Parliament passes 'the Insurance (Amendment) Bill, 2021'

Nirmala Sitharaman

Finance Minister Nirmala Sitharaman


The Parliament on Monday, March 22, 2021, passed the Insurance (Amendment) Bill, 2021 with the Lok Sabha approving it today

The Parliament on Monday, March 22, 2021, passed the Insurance (Amendment) Bill, 2021 with the Lok Sabha approving it today. The Rajya Sabha has already passed the legislation.

The Bill seeks to amend the Insurance Act, 1938, which will increase the ceiling limit of foreign investment allowed in Indian insurance companies. The Bill provides to increase the foreign direct investment limit from existing 49 per cent to 74 per cent. It also has a provision for the removal of restrictions on ownership and control of insurance companies.

Speaking on the Bill, Finance Minister Nirmala Sitharaman said that the insurance sector requires a huge and long term investment as it is a capital intensive sector.

She said, raising the ceiling limit to 49 per cent in the year 2015 has resulted in a foreign direct investment of Rs 26,000 crore in the past five years and assets under management registered a growth of 76 per cent.

She said, the government is committed to providing insurance cover to all the people and more resources will grow the number of insurers.

She assured that policy holders' fund will only be invested in the country. Countering the oppositions' accusation of privatization of LIC, the Minister said that this Bill has nothing to do with the LIC in specific but for the entire insurance sector.

Ms. Sitharaman said the Bill has been brought after extensive consultation with multiple stakeholders and it has all necessary provisions to safeguard insurers' interest. She said, this Bill will also safeguard the interest of 24 lakh employees engaged in the private insurance sector in addition to 17 lakh working in public sector insurance companies.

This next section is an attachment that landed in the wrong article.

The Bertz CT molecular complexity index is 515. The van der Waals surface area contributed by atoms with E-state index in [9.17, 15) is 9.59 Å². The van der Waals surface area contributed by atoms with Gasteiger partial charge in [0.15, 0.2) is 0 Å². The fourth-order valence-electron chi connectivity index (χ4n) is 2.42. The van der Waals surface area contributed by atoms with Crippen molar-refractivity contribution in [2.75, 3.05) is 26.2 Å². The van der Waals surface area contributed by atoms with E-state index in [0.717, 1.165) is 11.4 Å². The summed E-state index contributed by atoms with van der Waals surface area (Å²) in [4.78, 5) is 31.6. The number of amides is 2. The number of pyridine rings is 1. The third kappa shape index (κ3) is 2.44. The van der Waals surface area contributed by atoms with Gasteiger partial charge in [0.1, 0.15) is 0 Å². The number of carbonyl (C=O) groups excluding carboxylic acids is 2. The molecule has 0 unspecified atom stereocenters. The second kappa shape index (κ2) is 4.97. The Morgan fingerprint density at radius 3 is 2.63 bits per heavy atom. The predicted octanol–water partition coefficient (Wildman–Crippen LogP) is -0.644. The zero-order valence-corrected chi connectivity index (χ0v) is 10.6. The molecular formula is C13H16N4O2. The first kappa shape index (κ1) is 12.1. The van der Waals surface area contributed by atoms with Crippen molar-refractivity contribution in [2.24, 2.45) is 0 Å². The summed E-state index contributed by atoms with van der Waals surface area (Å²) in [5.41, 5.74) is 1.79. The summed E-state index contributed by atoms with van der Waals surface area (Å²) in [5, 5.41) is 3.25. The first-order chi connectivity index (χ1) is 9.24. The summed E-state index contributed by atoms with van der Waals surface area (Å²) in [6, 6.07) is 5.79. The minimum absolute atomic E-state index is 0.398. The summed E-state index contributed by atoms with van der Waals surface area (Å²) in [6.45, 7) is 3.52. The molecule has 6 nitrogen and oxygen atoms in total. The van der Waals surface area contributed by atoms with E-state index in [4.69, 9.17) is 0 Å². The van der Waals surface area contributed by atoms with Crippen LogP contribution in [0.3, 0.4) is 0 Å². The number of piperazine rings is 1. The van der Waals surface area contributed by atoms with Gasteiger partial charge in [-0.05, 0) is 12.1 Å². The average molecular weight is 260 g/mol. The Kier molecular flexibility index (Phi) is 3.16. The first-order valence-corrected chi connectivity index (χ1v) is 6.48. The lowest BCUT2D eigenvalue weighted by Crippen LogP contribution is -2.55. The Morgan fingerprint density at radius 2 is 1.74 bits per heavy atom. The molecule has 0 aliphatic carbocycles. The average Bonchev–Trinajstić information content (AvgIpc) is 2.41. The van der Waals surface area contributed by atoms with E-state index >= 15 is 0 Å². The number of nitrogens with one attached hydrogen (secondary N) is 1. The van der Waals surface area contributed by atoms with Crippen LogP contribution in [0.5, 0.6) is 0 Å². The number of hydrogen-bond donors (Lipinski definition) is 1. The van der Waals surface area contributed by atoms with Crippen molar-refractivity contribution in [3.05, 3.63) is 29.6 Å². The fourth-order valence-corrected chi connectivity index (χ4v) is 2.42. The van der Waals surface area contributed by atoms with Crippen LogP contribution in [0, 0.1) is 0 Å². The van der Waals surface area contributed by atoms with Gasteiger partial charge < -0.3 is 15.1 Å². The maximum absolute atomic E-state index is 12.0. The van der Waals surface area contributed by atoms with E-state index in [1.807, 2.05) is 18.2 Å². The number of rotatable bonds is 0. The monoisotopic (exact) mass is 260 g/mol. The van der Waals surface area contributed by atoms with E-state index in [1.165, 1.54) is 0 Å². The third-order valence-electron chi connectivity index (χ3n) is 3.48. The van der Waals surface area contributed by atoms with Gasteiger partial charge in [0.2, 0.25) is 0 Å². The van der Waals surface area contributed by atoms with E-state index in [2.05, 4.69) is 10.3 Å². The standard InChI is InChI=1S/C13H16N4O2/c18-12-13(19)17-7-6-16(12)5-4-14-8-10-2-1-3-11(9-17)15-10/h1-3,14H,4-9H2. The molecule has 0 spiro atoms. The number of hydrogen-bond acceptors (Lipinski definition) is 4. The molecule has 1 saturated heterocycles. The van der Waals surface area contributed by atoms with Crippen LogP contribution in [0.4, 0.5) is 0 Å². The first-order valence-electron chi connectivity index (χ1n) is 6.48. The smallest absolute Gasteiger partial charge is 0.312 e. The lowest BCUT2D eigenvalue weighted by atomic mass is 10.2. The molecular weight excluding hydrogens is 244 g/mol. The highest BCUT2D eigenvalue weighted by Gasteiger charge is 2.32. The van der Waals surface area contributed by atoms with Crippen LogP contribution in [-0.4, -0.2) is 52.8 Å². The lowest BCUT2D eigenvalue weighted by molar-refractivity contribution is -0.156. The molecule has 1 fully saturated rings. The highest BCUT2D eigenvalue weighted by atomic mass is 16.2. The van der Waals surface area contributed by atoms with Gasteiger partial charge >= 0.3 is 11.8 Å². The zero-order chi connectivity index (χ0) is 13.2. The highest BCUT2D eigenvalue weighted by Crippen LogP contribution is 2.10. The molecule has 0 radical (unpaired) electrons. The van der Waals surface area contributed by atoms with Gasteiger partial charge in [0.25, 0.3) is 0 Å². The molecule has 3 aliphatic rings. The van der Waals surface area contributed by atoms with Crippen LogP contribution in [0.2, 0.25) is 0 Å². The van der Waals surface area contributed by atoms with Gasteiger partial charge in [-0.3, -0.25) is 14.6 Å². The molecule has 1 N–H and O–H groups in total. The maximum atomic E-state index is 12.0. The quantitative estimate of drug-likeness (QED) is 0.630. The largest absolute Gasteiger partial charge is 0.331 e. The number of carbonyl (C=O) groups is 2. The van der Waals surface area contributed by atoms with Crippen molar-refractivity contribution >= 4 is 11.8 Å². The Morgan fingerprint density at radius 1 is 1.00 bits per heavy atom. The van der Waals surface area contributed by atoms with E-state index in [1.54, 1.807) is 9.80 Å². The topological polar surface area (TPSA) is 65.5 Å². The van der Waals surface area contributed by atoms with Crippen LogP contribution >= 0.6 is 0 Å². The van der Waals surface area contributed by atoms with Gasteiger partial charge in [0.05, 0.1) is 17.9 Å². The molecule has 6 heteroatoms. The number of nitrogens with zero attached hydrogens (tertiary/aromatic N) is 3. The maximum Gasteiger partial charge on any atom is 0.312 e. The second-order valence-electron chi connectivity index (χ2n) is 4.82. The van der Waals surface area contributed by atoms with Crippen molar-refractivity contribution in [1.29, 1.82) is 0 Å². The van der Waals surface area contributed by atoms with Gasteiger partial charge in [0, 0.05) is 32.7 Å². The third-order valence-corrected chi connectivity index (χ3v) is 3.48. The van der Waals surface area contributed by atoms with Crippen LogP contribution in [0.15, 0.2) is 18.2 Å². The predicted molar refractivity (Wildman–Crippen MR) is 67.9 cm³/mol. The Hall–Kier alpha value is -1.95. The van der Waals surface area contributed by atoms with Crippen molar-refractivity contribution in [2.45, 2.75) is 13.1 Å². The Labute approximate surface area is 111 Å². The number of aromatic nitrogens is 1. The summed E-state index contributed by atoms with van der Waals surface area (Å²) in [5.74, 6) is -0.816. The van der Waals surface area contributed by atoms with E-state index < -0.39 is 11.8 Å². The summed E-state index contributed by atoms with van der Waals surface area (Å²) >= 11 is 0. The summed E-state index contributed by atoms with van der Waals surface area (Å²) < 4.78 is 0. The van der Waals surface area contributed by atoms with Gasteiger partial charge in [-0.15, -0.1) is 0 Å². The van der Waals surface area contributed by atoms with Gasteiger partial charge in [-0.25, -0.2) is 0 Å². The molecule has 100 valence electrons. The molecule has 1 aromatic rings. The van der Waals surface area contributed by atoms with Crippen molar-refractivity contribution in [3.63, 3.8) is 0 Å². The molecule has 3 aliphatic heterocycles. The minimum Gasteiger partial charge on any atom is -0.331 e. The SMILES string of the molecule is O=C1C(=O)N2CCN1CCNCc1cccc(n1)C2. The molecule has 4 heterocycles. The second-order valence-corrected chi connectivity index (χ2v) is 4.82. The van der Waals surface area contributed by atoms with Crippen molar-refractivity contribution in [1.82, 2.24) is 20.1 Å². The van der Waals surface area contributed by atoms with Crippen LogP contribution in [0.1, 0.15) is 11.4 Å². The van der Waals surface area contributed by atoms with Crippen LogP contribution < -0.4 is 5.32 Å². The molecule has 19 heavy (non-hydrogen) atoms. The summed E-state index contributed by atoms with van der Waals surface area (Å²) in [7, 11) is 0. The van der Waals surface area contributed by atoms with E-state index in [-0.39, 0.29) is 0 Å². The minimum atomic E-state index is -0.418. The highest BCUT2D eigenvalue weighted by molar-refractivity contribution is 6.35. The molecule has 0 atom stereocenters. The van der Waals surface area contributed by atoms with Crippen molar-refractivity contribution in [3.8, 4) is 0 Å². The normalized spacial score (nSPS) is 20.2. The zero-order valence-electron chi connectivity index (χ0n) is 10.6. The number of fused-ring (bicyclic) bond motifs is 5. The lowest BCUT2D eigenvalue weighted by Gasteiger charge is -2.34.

Initiating the discussion, Manish Tewari of Congress opposed the legislation saying that it is against the interest of small insurance holders. He said, Congress is not against liberalization but it opposes further opening up of certain sectors like insurance as it will have adverse effects for common people. He said, this Bill must be seen as part of the government's efforts to privatize banks and disinvestment of Public Sector Units. He urged the government to reconsider the legislation.

Supriya Sule of NCP raised the question over changing the ceiling limit saying that more foreign investment will make the self-reliant programme weak. Echoing the same view, Dr. S T Hasan of the Samajwadi Party said that foreign companies will take the money out which will hamper the interest of policyholders.

Shyam Singh Yadav of BSP also opposed the Bill saying that more weightage must be given to the Indian companies rather than foreign companies. Rahul Shewale of Shiv Sena said that the claim that this legislation will help in attracting foreign investment is elusive.

On the other hand, Jagdambika Pal of BJP said, raising the FDI limit will attract Rs 15,000 crore worth of investment in the upcoming three years. He said, it will also help in increasing the penetration of insurance and providing insurance cover to common people. Another party MP Ganesh Singh said that this legislation will increase competition, social security coverage and provide affordable insurance policies to common people.

Magunta Sreenivasulu Reddy of YSRCP also welcomed the Bill saying that the move will increase the penetration of insurance coverage.

Some other members also participated in the discussion.

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